Philippines plans biometric enrollment of 105 million people as Manila pilots facial recognition

The Philippines is planning to register 105 million people in its biometric National ID system, and is currently acquiring the technology to run the system, Gulf News reports.

The new Philippine Identification System (PhilSys) will include all citizens of the country, along with resident aliens, or expatriates, in the country, Socioeconomic Planning Secretary and National Economic and Development Authority (Neda) Secretary Ernesto M. Pernia says, according to the report.

PhilSys will include thumbprint, iris, and facial biometric data, and it was recently announced that the country’s central bank will produce its biometric ID cards. The system was launched in August, 2018, when registration for Filipinos abroad began at embassies and consular offices.

“We are fast-tracking the implementation,” Pernia announced. “We are now in the stage of procuring the different technologies that are needed such as the automated biometric information system.” He also says final tests will be conducted between September and December, in preparation for mass enrollment starting in 2020. Pernia expects the project to reach 105 million people registered by mid-2022.

An official with the national statistics office estimated that roughly 6 million Filipinos will be registered during the pilot phase by this September. Registration priority will be given to the homeless, people with disabilities, and government workers.

Public facial recognition in Manila

A pilot of cloud and artificial intelligence-based video surveillance with facial recognition capabilities from Iveda has been successfully completed in Metro Manila, according to a company announcement.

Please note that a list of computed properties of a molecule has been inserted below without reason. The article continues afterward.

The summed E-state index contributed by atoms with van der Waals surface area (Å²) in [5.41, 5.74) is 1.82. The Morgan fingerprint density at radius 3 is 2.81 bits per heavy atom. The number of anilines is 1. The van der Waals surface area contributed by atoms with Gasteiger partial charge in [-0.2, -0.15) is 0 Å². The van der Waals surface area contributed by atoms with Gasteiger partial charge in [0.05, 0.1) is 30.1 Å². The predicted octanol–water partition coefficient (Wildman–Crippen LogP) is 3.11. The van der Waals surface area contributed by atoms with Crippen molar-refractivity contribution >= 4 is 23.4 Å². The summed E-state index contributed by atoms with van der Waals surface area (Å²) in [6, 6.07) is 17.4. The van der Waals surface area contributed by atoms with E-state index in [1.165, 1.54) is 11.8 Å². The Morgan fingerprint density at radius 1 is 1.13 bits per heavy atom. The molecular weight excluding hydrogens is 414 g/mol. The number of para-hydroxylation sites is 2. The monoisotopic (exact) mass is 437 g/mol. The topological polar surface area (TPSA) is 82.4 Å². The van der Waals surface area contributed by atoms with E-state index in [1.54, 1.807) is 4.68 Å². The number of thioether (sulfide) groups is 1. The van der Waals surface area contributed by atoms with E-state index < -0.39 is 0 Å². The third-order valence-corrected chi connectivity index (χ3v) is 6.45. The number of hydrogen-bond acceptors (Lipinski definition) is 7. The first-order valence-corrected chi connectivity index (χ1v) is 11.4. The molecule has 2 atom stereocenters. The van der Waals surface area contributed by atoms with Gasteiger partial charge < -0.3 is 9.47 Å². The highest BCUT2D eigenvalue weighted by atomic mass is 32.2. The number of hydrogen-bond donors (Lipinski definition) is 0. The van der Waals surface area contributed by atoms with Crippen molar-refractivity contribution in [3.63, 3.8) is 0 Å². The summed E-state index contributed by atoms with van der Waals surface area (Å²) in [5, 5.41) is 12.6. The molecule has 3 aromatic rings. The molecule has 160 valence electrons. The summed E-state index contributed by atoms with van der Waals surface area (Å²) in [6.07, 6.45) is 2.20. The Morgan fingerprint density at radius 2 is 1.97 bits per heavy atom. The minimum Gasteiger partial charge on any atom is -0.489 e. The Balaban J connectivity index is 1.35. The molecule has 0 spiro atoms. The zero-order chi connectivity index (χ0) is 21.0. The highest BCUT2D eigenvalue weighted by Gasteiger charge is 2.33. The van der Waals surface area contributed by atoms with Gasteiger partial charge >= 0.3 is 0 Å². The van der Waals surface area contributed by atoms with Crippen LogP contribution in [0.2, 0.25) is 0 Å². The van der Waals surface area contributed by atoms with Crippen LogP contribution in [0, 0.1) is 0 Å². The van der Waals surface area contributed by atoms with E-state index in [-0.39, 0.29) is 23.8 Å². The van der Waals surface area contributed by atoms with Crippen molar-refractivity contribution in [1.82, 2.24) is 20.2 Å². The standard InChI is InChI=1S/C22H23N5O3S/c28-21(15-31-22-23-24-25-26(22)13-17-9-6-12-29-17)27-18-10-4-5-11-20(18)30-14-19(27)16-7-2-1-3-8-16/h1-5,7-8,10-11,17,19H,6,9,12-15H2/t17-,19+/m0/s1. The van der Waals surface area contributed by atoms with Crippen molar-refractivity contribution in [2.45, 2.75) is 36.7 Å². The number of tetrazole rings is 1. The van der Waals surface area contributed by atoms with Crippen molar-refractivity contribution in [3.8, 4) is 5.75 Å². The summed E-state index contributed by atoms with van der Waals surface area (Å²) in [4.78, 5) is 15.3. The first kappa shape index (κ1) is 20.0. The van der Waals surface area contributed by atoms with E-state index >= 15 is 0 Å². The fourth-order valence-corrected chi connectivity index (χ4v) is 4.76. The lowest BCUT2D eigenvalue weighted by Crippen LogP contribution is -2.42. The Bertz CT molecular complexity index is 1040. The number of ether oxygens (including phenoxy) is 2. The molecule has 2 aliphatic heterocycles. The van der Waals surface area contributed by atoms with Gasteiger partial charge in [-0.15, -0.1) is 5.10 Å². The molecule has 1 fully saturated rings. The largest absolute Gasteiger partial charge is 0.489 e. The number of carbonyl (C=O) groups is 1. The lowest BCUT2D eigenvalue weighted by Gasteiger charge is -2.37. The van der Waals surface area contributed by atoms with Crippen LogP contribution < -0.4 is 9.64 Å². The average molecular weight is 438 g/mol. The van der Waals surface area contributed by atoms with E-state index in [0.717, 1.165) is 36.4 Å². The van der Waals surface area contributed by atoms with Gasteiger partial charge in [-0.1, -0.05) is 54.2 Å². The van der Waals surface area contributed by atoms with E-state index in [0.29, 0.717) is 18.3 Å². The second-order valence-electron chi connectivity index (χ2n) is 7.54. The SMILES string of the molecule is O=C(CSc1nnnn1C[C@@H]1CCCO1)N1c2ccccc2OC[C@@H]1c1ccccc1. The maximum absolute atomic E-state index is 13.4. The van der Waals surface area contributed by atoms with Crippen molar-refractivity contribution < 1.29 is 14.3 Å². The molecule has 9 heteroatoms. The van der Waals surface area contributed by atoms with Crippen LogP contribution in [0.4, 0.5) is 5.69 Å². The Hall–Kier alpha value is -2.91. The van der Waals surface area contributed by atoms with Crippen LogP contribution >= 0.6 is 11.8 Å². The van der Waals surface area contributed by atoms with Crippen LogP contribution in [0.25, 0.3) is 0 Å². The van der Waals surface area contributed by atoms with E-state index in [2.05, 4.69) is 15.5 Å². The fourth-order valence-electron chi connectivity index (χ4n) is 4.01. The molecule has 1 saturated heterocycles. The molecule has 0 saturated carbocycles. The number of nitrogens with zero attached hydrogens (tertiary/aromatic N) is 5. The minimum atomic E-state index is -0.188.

Iveda’s Philippines technology partner Filcomserve carried out the pilot in collaboration with Orange I.T., and the partners are now working with Iveda to procure additional IvedaAI appliances to meet the requirements of the next step in the project. IvedaAI was tested in busy intersections in Caloocan City, one of the 17 cities making up Metro Manila. Caloocan manages 150 outdoor cameras at 90 locations, and 50 more inside City Hall. Iveda CEO David Ly says those 200 cameras alone could be worth potential revenue of approximately $550,000 for the company, and revenue from all 17 cities could reach $9.35 million in the next two years.

“We have several surveillance AI vendors offering and providing proof of concept but IvedaAI is the most effective, easy to use and very much cost effective,” asserts Caloocan City Disaster Risk Reduction Management Office (CDRRMO) Director James Lao. “AI applied to our existing surveillance system is an essential solution to improve our safety and security monitoring.”

In addition to facial recognition, IvedaAI’s License Plate Recognition (LPR), wrong turn functions, people counting, and intrusion detection capabilities. The system also provides a rule-based “what if” scenario to trigger early interventions, enabling safer and more cost-effective incident responses. IvedaAI was launched last September.

“Smart Cities need more than just security technology. It must embrace the IoT movement. We are empowering cities with our proprietary AI-based, IvedaIoT platform that can manage a variety of sensors throughout the city to aid administrators and officials in making prompt decisions for immediate action,” says Ly.

In a separate project, Iveda is engaging with telecom and utilities providers in the Philippines to ofe digital and IoT services.

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